This project is an exploration of writing an AI for a zero-sum two-player full-information game. In this case, Reversi. Reversi’s a game that I’ve always been interested in, in spite of—or perhaps because of—being such a terrible player of it.
The goal of the game is to have the most tiles at the end when there are no more moves possible. Every turn you add a tile of your color to the board and flip any enemy tiles to your color that you have just surrounded. You can only place your tile in a position that would cause at least one enemy tile to flip. You can read the rules and strategy here.
So you can of course easily play human vs human just by clicking on Start Game and then making your move. The interesting part though is playing against the AI or letting the AI play itself. Clicking the Configure AI button lets you choose between a number of AIs. The other options are only relevant to particular AIs.
The different AI options implemented are:
- AI Random
- Chooses randomly based on the moves available.
- AI Maximize
- Chooses the play that flips the most tiles.
- AI Minimize
- Chooses the play that flips the fewest tiles.
- AI First
- Chooses the first valid move in reading order from the top left.
- Best Leaf
- Choose the play that leads to the best possible outcome after Max Depth possible moves into the future.
- Choose the play that leads to the least-bad worst-case outcome after Max Depth possible moves into the future. AB Pruning can be applied here.
- Choose the play that minimizes the number of plays your opponent can do, looking as far into the future as it can during Max Time seconds.
Best Leaf, NegaMax, and ProofNumber are the most interesting ones. They each build a game tree: a tree of possible moves looking into the future. On each turn there’s an average of 8.5 possible moves; therefore, looking n moves into the future requires examining about 8.5 ^ n board arrangements. 10 moves into the future is about 2 billion and 12 moves into the future is about 140 billion. It’s generally impractical to look far enough into the future to see the end of the game.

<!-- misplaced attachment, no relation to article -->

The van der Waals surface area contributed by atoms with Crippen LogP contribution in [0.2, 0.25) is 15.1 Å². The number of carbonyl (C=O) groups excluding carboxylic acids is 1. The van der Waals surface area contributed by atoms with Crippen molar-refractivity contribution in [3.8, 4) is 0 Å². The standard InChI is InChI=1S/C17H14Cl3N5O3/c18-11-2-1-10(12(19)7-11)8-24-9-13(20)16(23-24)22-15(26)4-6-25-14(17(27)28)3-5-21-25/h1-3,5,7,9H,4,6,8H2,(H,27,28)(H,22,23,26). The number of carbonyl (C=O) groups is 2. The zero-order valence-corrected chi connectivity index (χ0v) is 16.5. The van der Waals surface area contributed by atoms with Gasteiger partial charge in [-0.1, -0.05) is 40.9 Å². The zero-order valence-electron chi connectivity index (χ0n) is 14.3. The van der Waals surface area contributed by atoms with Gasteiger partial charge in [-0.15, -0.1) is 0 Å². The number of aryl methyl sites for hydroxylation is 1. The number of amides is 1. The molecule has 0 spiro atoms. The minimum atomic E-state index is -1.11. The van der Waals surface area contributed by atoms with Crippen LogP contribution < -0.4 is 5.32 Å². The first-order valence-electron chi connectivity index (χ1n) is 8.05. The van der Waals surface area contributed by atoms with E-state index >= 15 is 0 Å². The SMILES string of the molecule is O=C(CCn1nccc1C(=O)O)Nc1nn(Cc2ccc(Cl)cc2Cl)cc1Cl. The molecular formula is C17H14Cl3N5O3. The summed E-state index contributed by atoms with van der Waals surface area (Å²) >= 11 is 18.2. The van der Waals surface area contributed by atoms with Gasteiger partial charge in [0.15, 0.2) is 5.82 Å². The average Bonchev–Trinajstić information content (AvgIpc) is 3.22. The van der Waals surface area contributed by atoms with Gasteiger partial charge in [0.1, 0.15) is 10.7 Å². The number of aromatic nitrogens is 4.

For NegaMax (and only NegaMax) I implemented a/b pruning as an optional optimization. The pruning is as the name implies: it allows the algorithm to cut branches off the game tree when it knows that the given branch is not going to contain the best outcome. This allows for a huge reduction in the number of game states examined and lets the AI look much farther into the future much faster.
We still can’t reliably see to the end of the game though, so the other half of the battle is figuring out how valuable a particular game board arrangement is. I tried a few things but settled on valuing tiles that can no longer be flipped (like the corner) above all others and secondarily just value more tiles over fewer. This consistently worked the best through trials vs a random AI. Best Leaf and NegaMax use this but the ProofNumber algorithm does something different.
ProofNumber builds an what’s called an AND-OR tree as its game tree. The AI continuously expands the most easily proved branch of the tree, where proving a branch means you win. Your move options are considered ORs and the enemy’s are ANDs, and the provability of a branch is based on counting up the ANDs and choosing the OR that leads to the fewest ANDs. The outcome is that the computer tries to be controlling and minimize your move options, while steering towards the shortest game possible.
AI in games has been an interesting experiment so far. As an unrelated bonus, I am now a much better player of Reversi. Next steps are to implement a learning algorithm that would use a neural net and learn how to play the game.
Download the Windows executable file for the game
or check it out on GitHub